Alleviation of salinity stress in plants by endophytic plant-fungal symbiosis: Current knowledge, perspectives and future directions

Abstract

Salinization of soil with sodium chloride ions inhibits plant functions, causing reduction of yield of crops. Salt tolerant microorganisms have been studied to enhance crop growth under salinity. This review describes the performance of endophytic fungi applied to crops as a supplement to plant genetics or soil management to alleviate salt stress in crops. This is achieved via inducing systemic resistance, increasing the levels of beneficial metabolites, activating antioxidant systems to scavenge ROS, and modulating plant growth phytohormones. Colonization by endophytic fungi improves nutrient uptake and maintains ionic homeostasis by modulating ion accumulation, thereby restricting the transport of Na+ to leaves and ensuring a low cytosolic Na+:K+ ratio in plants. Participating endophytic fungi enhance transcripts of genes encoding the high Affinity Potassium Transporter 1 (HKT1) and the inward-rectifying K+ channels KAT1 and KAT2, which play key roles in regulating Na+ and K+ homeostasis. Endophytic-induced interplay of strigolactones play regulatory roles in salt tolerance by interacting with phytohormones. Future research requires further attention on the biochemical, molecular and genetic mechanisms crucial for salt stress resistance requires further attention for future research. Furthermore, to design strategies for sustained plant health with endophytic fungi, a new wave of exploration of plant-endophyte responses to combinations of stresses is mandatory.

Soil salinity affects agriculture globally

The beginning of the 21st century has been marked by global scarcity of water resources, increased environmental pollution and salinization of soil and fresh water. Two major threats for agricultural sustainability are increased human population and reduction in arable land available for crop cultivation (Shahbaz and Ashraf 2013). Several environmental stresses such as high winds, extreme temperatures, drought, salinity and flood have impacted on the production and cultivation of agricultural crops. Among these, soil salinity is one of the most significant environmental stresses resulting in major reductions in cultivatable land area, and decreased crop productivity and quality. It is estimated that 50% of all arable land will be impacted by salinity by 2050 (Shrivastava and Kumar 2015) and that globally, soil salinity results in more than US$12 billion in annual losses due to reduced crop productivity (Jägermeyr and Frieler 2018). Salinity is recognized as the main threat to environmental resources in several countries, affecting almost 1 billion ha worldwide, which represents about 7% of the earth’s continental area (Shrivastava and Kumar 2015). Consequently, it is important to understand the crop responses to this major soil and plant stress to minimize economic loss and improve food security.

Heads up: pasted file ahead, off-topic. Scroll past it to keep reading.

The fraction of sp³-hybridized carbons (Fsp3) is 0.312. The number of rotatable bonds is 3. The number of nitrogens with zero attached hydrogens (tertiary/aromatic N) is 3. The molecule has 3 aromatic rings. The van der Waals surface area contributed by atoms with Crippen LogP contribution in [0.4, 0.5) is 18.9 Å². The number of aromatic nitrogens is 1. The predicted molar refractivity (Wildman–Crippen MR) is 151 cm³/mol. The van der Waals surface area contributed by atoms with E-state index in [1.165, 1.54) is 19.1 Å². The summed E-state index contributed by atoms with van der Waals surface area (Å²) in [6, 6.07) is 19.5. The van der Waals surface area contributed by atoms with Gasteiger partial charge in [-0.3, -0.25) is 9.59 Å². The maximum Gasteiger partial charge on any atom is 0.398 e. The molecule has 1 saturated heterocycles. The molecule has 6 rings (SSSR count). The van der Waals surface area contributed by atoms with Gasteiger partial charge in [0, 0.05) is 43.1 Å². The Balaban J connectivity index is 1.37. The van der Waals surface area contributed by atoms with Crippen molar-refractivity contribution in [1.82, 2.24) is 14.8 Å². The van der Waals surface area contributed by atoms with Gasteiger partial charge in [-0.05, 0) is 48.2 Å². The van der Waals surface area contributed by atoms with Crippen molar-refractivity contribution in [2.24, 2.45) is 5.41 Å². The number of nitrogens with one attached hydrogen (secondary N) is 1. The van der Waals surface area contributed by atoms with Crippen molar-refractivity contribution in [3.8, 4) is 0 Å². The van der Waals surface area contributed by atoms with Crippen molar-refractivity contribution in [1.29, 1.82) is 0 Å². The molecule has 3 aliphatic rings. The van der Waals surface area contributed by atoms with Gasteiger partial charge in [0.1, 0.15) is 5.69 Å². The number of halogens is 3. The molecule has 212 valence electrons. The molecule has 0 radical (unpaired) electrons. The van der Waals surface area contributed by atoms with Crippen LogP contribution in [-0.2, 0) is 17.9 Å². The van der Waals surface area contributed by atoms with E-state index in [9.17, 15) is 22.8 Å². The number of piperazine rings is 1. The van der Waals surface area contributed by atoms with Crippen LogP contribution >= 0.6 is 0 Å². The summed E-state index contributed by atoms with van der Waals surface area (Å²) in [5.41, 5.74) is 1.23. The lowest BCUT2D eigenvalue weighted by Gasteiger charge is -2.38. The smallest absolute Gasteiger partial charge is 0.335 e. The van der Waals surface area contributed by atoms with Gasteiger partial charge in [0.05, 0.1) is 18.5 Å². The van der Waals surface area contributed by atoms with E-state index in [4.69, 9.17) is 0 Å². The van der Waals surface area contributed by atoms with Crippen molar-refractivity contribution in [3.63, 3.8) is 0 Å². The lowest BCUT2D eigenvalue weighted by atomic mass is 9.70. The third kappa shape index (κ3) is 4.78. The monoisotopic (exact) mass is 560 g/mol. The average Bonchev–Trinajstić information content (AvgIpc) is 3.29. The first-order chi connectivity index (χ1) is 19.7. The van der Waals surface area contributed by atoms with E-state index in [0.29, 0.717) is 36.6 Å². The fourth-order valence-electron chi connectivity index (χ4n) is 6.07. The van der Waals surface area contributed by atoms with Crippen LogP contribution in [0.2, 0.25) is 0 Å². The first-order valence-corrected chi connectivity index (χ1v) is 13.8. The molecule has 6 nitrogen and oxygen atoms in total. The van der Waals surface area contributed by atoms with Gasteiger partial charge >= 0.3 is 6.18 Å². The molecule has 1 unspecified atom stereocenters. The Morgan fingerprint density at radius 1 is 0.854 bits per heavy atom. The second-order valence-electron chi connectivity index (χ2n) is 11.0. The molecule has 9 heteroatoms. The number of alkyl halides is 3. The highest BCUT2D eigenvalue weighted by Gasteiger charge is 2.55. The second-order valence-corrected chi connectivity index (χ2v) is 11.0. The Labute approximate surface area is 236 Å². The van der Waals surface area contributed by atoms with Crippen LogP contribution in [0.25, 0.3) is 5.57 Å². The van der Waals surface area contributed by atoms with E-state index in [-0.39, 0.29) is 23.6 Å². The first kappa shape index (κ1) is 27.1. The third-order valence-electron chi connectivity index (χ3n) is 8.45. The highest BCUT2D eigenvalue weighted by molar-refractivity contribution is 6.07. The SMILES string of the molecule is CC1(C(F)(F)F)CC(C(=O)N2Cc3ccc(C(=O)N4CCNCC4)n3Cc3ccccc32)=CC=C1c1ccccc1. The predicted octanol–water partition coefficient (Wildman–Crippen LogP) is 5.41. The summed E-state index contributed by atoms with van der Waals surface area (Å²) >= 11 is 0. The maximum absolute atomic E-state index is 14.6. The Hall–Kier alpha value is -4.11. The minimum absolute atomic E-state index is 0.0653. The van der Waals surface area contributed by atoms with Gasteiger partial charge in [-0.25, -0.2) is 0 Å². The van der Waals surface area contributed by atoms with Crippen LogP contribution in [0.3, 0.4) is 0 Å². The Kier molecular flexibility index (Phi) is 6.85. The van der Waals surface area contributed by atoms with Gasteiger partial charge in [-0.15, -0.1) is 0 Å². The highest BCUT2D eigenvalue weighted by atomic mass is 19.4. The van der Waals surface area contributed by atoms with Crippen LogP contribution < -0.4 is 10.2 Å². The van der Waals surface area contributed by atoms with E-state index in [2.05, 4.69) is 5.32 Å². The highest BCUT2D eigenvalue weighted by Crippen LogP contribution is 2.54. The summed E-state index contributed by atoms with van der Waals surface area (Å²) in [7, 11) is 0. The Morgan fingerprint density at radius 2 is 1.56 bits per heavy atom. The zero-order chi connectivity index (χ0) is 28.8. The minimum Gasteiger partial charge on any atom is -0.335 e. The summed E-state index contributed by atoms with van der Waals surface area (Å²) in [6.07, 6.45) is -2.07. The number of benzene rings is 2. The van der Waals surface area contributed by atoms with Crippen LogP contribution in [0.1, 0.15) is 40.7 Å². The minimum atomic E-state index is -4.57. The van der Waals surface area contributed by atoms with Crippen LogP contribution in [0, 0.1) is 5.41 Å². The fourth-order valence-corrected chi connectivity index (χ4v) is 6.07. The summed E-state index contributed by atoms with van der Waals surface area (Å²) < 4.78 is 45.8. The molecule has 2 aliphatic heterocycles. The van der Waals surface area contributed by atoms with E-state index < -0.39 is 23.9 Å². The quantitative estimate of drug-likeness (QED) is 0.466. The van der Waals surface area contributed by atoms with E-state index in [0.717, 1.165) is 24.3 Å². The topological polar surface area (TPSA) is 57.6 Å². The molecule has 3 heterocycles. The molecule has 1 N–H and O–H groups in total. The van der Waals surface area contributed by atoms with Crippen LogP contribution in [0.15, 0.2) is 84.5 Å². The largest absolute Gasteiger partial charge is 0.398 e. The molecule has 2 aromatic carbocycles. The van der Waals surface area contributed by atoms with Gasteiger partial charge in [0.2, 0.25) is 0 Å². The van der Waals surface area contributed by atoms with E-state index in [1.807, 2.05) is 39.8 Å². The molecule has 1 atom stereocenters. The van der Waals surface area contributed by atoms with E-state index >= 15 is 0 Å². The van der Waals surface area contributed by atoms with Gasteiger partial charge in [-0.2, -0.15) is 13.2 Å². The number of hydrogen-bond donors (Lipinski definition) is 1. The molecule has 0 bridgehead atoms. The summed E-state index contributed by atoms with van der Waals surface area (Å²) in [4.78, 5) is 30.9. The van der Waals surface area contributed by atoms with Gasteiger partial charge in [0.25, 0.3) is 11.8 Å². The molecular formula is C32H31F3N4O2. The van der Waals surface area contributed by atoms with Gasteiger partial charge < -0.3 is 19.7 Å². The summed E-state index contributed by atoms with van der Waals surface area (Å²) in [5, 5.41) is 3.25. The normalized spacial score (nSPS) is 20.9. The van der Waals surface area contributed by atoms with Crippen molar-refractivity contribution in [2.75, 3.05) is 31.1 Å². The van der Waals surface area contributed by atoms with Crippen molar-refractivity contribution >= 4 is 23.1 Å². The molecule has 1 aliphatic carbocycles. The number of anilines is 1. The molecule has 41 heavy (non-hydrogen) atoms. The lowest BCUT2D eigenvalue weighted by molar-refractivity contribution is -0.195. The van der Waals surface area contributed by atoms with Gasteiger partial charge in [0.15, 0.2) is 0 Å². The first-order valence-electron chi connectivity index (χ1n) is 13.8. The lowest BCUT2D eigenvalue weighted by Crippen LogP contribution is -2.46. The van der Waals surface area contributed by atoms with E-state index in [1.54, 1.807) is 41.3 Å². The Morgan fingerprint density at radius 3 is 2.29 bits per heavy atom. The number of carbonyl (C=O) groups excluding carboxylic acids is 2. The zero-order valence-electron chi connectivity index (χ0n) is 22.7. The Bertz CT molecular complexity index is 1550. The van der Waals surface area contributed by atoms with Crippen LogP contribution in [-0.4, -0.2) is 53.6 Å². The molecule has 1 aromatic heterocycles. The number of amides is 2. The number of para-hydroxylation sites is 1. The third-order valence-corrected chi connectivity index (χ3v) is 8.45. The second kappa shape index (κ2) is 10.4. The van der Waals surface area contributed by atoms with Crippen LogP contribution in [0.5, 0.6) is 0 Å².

Soil is defined as being saline when the electrical conductivity (EC) of the saturation extract (ECe) in the root zone exceeds 4 dSm− 1 at 25oC and has an exchangeable sodium of 15% (w/v). Salinization also includes excessive accumulation of ions such as calcium (Ca2+), magnesium (Mg2+), sodium (Na+), sulphates (SO42−), and chlorides (Cl) in the soil, inhibiting plant growth and cellular functions. The most abundant ion in most salt-affected soils is Na+ and hence the exchange phase is dominated by Na+. A secondary process often associated with saline soils is alkalinisation, creating a condition known as sodicity. This results in the degradation of soil physical properties and porosity, leading to reduced water and air flow and increased soil hardness and crusting.

Apart from affecting soil physical properties, high soil salinity directly and adversely affects plants- both native vegetation and introduced crops, severely affecting seed germination, root growth, and the physiological functions of crops (Oster and Jayawardane 1998). It has been estimated that worldwide 20% of total cultivated and 33% of irrigated agricultural land is affected by high salinity. This is mainly due to the toxicity of the salt ions directly on the plant cells but also through general osmotic effects of the soil around the roots of the plant. High osmotic potentials at the soil-root interface reduce the ability of the plant to absorb water from the soil (Machado and Serralheiro 2017).